Joe N. posted Jun 14, 2014 9:23 PM (http://mathforum.org/kb/message.jspa?messageID=9486835): > > Just a discussion starter: > http://anniemurphypaul.com/2013/06/why-do-so-many-of-u > s-hate-math/# > > I'll quickly add that if one just googles this topic, > you will find many many answers, almost all of which > have some ring of truth about them. An obvious > question is therefore, what, if anything, can be done > to improve people's opinion of math (or at least > their experience of it,) and would such remediation > have any wider benefits for society? > > Cheers, > Joe N > Thanks for the useful links to Annie Murphy Paul's blog, which, with the 'Reader Comments', justifies your comment suggesting that everyone (or almost everyone) would have some useful idea(s) about why 'everyone' seems to hate math, and almost everyone - at least those who've not been turned off entirely - would have some useful ideas about what could be done to minimise the 'fear and loathing' that most of us have for math. I strongly suggest that all Math-teach participants would find it well worth their while to read Ms Paul's blog post as well as the 30-odd Reader Comments.
I claim that the couple of useful ideas expressed by Ms Paul - along with the many useful ideas* expressed by her readers - actually provide us with enough good ideas to initiate an Action Plan "To overcome the 'fear and loathing' that most people develop for math by the time they complete high school".
In order to check out whether my claim above is justified, I glanced through a number of other sites discussing the issue (as had been suggested by Joe N. in his post starting this thread). Below are links to a few of them. I must confess that I've only glanced at even those sites to which I've provided links. (I must further confess that NONE of those articles or videos really 'connects' with me, as I've always loved math, in all its manifestations).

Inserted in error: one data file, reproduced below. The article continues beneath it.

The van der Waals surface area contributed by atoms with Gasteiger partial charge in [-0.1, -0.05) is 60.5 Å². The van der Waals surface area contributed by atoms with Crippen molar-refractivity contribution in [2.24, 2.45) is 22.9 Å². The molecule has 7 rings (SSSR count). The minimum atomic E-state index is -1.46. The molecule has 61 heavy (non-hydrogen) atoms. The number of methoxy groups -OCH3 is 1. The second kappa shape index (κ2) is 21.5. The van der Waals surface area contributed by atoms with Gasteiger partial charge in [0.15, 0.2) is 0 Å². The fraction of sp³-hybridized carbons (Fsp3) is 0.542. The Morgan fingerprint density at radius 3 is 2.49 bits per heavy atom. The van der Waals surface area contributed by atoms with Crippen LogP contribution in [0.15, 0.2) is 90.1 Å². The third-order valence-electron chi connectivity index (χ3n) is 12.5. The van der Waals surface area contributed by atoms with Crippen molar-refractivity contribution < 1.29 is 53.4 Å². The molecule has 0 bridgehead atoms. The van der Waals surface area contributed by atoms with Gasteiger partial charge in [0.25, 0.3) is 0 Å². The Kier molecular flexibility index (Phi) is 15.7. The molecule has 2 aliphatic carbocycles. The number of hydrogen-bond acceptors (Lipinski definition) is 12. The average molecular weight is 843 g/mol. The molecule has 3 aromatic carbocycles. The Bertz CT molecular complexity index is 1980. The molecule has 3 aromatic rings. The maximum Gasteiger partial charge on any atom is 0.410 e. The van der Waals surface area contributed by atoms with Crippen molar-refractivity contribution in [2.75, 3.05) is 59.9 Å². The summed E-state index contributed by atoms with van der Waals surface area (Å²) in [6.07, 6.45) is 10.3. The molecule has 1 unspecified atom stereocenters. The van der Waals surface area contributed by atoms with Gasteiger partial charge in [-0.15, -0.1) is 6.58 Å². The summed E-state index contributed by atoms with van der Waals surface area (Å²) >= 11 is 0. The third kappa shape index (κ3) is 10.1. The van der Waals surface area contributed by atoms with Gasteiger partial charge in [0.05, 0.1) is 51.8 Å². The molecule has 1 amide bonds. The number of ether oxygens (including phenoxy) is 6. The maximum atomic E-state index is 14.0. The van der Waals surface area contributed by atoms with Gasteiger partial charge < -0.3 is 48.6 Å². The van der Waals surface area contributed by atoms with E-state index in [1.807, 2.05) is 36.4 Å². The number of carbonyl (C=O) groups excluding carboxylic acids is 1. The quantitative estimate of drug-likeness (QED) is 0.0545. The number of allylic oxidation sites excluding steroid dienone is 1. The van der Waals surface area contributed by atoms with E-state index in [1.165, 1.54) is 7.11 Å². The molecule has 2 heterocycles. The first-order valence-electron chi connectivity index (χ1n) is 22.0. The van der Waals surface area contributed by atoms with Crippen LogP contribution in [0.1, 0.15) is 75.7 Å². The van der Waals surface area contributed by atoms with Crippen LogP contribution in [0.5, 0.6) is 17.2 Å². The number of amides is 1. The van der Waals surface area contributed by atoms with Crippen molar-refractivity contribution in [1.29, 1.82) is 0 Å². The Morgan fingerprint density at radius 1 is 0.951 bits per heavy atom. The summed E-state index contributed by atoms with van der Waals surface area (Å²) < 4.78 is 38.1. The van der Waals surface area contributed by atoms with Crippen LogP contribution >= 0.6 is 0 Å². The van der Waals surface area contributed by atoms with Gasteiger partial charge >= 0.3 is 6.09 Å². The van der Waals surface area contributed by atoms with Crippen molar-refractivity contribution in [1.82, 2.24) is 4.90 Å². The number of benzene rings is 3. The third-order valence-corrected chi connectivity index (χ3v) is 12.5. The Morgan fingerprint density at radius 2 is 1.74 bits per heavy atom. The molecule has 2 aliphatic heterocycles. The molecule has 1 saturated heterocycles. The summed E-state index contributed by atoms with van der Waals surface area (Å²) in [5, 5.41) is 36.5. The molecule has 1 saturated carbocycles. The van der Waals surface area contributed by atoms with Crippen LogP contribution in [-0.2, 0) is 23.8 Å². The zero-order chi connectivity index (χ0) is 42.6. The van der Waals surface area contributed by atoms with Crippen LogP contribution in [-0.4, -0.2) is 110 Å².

However, I can definitely and definitively confirm that Joe N.'s surmise to the effect that practically everyone has a piece of the answer readily and correctly available.
-- "Why Do Some People Hate Math So Much?" - http://gizmodo.com/why-do-some-people-hate-math-so-much-1505587337. I note (but am not exactly certain) that 'gizmodo' is the site that showed me clearly how I could easily construct a '... Cube' - which was the structure that enabled my granddaughter, then aged 13 or so, to get over her 'fear and loathing' of math. Gizmodo's blog carries a neat interview with Professor Edward Frenkel on the issue. (Professor Frenkel is a leading mathematician at the University of California, and his website URL is provided below).
I observe that Robert Hansen and Wayne Bishop have commented, quite usefully, but without articulating how to 'put it all together'.
Alas, no one - including Robert Hansen (RH) and Wayne Bishop - has as yet 'put it all together', despite RH's claim that he has done just that.
I suggest that the 'One Page Management System' (OPMS) can help you learn how to 'put it all together', so that - if you get together with enough genuine stakeholders in the 'math education system' - you'd be able soon to develop an effective consensus plan for a Mission like "To reduce very significantly the fear and loathing that most people feel for math". I claim that you could have an effective Action Plan quite solidly developed within a year or so - and you could in fact be 'starting implementation' of your Action Plan within just a few months. In fact, you could start implementation (continuingly refining your Action Plan) just as soon you convince yourself that your own ideas have real value in them, and you learn how to 'link up' those ideas to the real world around you.
The "wider benefits for society" mentioned by Joe N. in his original post will depend ENTIRELY upon how *effectively* interested in the Mission learn how to put their good ideas together. a GSC